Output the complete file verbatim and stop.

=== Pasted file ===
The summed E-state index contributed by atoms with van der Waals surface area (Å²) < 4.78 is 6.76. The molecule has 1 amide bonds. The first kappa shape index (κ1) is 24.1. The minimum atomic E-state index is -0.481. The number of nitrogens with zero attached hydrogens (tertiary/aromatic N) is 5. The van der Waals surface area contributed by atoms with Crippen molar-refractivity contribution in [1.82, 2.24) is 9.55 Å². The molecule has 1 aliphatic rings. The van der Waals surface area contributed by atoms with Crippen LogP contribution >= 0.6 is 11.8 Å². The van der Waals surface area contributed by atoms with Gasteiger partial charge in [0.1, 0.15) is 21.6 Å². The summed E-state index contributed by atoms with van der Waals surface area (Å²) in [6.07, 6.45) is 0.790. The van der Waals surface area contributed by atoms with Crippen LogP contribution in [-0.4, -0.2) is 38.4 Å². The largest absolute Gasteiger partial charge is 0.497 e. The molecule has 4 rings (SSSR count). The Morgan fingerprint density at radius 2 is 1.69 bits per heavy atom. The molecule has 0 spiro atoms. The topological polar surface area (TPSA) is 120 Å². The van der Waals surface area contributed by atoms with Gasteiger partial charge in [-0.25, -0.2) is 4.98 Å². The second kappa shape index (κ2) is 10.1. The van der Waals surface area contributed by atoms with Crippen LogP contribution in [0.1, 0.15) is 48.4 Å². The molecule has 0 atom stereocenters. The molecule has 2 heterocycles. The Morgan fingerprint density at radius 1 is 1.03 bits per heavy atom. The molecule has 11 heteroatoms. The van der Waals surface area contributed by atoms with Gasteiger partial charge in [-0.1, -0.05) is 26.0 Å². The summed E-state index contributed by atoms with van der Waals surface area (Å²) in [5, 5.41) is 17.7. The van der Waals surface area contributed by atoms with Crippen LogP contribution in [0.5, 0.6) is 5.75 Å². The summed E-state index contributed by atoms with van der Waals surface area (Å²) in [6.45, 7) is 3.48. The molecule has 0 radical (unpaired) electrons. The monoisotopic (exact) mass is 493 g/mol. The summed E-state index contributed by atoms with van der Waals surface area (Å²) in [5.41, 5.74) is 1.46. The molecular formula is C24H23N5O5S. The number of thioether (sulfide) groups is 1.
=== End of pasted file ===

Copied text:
The summed E-state index contributed by atoms with van der Waals surface area (Å²) < 4.78 is 6.76. The molecule has 1 amide bonds. The first kappa shape index (κ1) is 24.1. The minimum atomic E-state index is -0.481. The number of nitrogens with zero attached hydrogens (tertiary/aromatic N) is 5. The van der Waals surface area contributed by atoms with Crippen molar-refractivity contribution in [1.82, 2.24) is 9.55 Å². The molecule has 1 aliphatic rings. The van der Waals surface area contributed by atoms with Crippen LogP contribution >= 0.6 is 11.8 Å². The van der Waals surface area contributed by atoms with Gasteiger partial charge in [0.1, 0.15) is 21.6 Å². The summed E-state index contributed by atoms with van der Waals surface area (Å²) in [6.07, 6.45) is 0.790. The van der Waals surface area contributed by atoms with Crippen LogP contribution in [-0.4, -0.2) is 38.4 Å². The largest absolute Gasteiger partial charge is 0.497 e. The molecule has 4 rings (SSSR count). The Morgan fingerprint density at radius 2 is 1.69 bits per heavy atom. The molecule has 0 spiro atoms. The topological polar surface area (TPSA) is 120 Å². The van der Waals surface area contributed by atoms with Gasteiger partial charge in [-0.25, -0.2) is 4.98 Å². The second kappa shape index (κ2) is 10.1. The van der Waals surface area contributed by atoms with Crippen LogP contribution in [0.1, 0.15) is 48.4 Å². The molecule has 0 atom stereocenters. The molecule has 2 heterocycles. The Morgan fingerprint density at radius 1 is 1.03 bits per heavy atom. The molecule has 11 heteroatoms. The van der Waals surface area contributed by atoms with Gasteiger partial charge in [-0.1, -0.05) is 26.0 Å². The summed E-state index contributed by atoms with van der Waals surface area (Å²) in [5, 5.41) is 17.7. The van der Waals surface area contributed by atoms with Crippen LogP contribution in [0.5, 0.6) is 5.75 Å². The summed E-state index contributed by atoms with van der Waals surface area (Å²) in [6.45, 7) is 3.48. The molecule has 0 radical (unpaired) electrons. The monoisotopic (exact) mass is 493 g/mol. The summed E-state index contributed by atoms with van der Waals surface area (Å²) in [5.41, 5.74) is 1.46. The molecular formula is C24H23N5O5S. The number of thioether (sulfide) groups is 1.